Islam Can Vote, If We Let It

(New York Times) Saad Eddin Ibrahim - * Based on my 30 years of empirical investigation, including my observations of fellow inmates during the 14 months I spent in an Egyptian prison, I can testify to a significant evolution on the part of political Islam. In fact, I believe we may be witnessing the emergence of Muslim parties that are truly democratic, akin to the Christian Democrats in Western Europe after World War II. * Autocratic regimes in the Middle East have for decades allowed little public space to those who would build civil societies; no freedom of speech, assembly, or association. The only space for people to congregate without harassment by the secret police was the mosque. Thus, unwittingly, the autocrats contributed to the growth of the theocrats. * Through their great efforts in providing services to the poor, the theocrats evolved first into de facto social workers and then into local politicians, eventually taking control of cities like Algiers and Oran in Algeria, and Istanbul and Ankara in Turkey. Seen as efficient and uncorrupt, these Islamists began to gain in popularity. * Today, some two-thirds of the estimated 1.4 billion Muslims in the world live under democratically elected governments in which Islamists are major players - with Indonesia, Bangladesh, and Morocco joining Turkey as bright spots. * Where Islamist groups are denied access to political space, their cause takes on an aura of mythical martyrdom. This is not to say that we should expect Hizballah or Hamas to turn into Western-style democratic parties overnight. While countries opening themselves to democracy should work to bring Islamists into the system, they should not - and the West should not pressure them to - allow those groups unwilling to abide by certain rules into the game. The writer, a scholar at the Woodrow Wilson Center in Washington, is a candidate for president of Egypt.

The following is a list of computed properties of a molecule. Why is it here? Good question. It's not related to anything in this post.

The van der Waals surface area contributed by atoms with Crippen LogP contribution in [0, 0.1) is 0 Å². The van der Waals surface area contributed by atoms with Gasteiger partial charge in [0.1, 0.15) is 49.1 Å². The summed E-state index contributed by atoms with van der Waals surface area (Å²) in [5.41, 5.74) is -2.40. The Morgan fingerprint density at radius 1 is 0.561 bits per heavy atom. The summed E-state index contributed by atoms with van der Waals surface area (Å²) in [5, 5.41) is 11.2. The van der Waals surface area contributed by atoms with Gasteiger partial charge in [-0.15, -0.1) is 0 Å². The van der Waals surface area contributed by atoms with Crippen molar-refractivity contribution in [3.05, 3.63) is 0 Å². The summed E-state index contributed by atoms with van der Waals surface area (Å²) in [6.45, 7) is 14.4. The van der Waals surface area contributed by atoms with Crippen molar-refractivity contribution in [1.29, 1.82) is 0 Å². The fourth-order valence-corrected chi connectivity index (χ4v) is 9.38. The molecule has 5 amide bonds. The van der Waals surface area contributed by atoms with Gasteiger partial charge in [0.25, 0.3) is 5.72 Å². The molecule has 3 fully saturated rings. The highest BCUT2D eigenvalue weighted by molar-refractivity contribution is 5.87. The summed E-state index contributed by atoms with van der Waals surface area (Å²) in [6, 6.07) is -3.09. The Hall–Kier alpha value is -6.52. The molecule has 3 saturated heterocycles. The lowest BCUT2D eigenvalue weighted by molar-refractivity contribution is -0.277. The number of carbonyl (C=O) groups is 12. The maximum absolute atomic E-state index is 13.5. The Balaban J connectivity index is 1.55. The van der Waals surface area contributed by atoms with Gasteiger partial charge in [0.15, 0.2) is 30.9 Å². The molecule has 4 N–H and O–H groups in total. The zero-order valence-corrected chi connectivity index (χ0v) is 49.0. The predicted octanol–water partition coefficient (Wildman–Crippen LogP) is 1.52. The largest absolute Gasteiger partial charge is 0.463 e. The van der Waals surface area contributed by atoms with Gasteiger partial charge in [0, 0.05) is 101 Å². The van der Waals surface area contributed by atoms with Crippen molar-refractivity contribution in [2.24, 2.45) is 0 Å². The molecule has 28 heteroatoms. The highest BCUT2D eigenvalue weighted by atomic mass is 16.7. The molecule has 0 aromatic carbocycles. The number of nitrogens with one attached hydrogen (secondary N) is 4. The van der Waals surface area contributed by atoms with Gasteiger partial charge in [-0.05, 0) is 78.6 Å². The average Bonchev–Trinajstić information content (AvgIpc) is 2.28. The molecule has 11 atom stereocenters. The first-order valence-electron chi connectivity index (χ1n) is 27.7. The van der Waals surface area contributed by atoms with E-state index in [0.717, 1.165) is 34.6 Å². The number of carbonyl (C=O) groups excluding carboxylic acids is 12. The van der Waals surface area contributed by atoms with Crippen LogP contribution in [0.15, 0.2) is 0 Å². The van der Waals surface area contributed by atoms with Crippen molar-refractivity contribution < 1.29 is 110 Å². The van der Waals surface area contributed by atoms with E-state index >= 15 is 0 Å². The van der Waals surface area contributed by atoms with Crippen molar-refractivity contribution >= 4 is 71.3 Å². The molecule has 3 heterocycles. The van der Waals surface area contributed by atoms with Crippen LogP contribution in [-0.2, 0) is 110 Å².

2005-05-24 00:00:00

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